e-Book Cover Design Awards, August 2014

by | Sep 15, 2014


Welcome to the e-Book Cover Design Awards. This edition is for submissions during August, 2014.

This month we received:

90 covers in the Fiction category
11 covers in the Nonfiction category

Comments, Award Winners, and Gold Stars

I’ve added comments (JF: ) to many of the entries, but not all. Remember that the aim of these posts is educational, and by submitting you are inviting comments, commendations, and constructive criticism.

Thanks to everyone who participated. I hope you enjoy these as much as I did. Please leave a comment to let me know which are your favorites or, if you disagree, let me know why.

Although there is only winner in each category, other covers that were considered for the award or which stood out in some exemplary way, are indicated with a gold star:

Award winners and Gold-Starred covers also win the right to display our badges on their websites, so don’t forget to get your badge to get a little more attention for the work you’ve put into your book.

Also please note that we are now linking winning covers to their sales page on Amazon or Smashwords.

Now, without any further ado, here are the winners of this month’s e-Book Cover Design Awards.

e-Book Cover Design Award Winner for August 2014 in Fiction


James Egan submitted The Living End designed by James T. Egan of Bookfly Design.

ebook design
JF: Creepy and beautiful at the same time, with deftly treated typography. And the care the designer has taken with every small detail of this cover is impressive. But it all adds up to a real winner.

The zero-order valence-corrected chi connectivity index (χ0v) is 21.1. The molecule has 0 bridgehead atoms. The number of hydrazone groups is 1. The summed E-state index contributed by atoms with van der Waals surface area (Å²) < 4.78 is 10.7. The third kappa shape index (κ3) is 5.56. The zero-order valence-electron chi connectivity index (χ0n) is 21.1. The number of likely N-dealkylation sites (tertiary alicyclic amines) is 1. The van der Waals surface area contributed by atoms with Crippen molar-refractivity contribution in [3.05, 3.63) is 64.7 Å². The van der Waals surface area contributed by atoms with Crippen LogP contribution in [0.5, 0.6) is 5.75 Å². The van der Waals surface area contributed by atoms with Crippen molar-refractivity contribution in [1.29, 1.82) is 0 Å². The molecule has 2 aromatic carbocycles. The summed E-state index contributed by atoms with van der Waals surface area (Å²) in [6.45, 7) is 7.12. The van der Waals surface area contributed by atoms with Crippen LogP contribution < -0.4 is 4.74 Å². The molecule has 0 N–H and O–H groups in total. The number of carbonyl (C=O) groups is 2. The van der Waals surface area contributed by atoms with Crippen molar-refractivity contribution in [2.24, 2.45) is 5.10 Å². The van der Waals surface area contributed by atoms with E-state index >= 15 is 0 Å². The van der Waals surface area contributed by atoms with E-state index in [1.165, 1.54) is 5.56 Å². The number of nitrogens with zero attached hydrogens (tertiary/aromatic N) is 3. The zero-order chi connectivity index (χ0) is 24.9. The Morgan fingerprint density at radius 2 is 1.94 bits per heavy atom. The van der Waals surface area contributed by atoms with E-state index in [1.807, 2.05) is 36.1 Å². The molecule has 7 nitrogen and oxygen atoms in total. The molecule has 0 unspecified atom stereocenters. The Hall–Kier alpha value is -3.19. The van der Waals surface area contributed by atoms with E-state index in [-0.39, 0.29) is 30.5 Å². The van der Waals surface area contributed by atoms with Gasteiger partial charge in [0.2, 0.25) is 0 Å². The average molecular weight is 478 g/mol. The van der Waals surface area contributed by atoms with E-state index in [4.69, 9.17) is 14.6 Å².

e-Book Cover Design Award Winner for August 2014 in Nonfiction


Sarah J Swofford submitted From Ouch! To Ahhh…The New Mom’s Guide To Sex After Baby designed by Damonza. “I needed a non-intimidating cover for my e-book on sex after having a baby. Alisha with Damonza nailed it. The blooming flower is subtle and reassuring, just perfect for a new mom. Thank you for considering this cover.”

book cover design
JF: A great treatment for another sensitive topic. The flower is perfect, and the type treatment helps to amplify the message of the title. Really nice.

Fiction Covers


Alexander von Ness submitted The Face Stealer designed by Alexander von Ness.

The Face Stealer
JF: Really enjoyed the careful coloring and typography on this intriguing cover. And those little hands at the bottom are a great touch to interest us in the story inside.


Alice Sabo submitted Lethal Seasons designed by Alex Storer. “The tornado is to reflect the extreme weather in the novel, but that isn’t the main theme. After discussing it, Alex added some microbes and blood spatter framing the image and altered the title text to infer that a medical/biological issue was important to the story.”

Lethal Seasons
JF: A well put together cover that does emphasize the “weather” aspect of the story predominantly.


Amanda Troyer submitted Harrow designed by Amanda Troyer. “I wanted to hint at content of the book with the use of the rosary, the blood, and the hand placement.”

Harrow
JF: Nicely creepy, but the “W” in Harrow is hard to read and the author’s name is disappearing.


Andrew Spencer submitted Humanity designed by Andrew Spencer. “This is my first novel and my first foray into utilizing photoshop. The cover imagery ties into elements revealed in the storyline in later chapters in the book.”

Humanity
JF: The image is a good one for sci fi, but the type is in desperate need of help.


Angela Tavares submitted Hunger designed by Angela Tavares. “We are thrilled to submit the cover of Zoe More’s Hunger, which I designed. I wanted to capture the erotic horror genre, and the sense of passion that the protagonist feels when she uses her pleasurable yet deadly mouth to kiss her lovers. Many thanks! –Angela Tavares”

Hunger
JF: Terrific graphic impact, one of my favorites this month.


Anita Exley submitted Nefertiti’s Heart designed by Ricky Gunawan.

Nefertiti's Heart
JF: A beautiful illustration and some custom typography really make this work.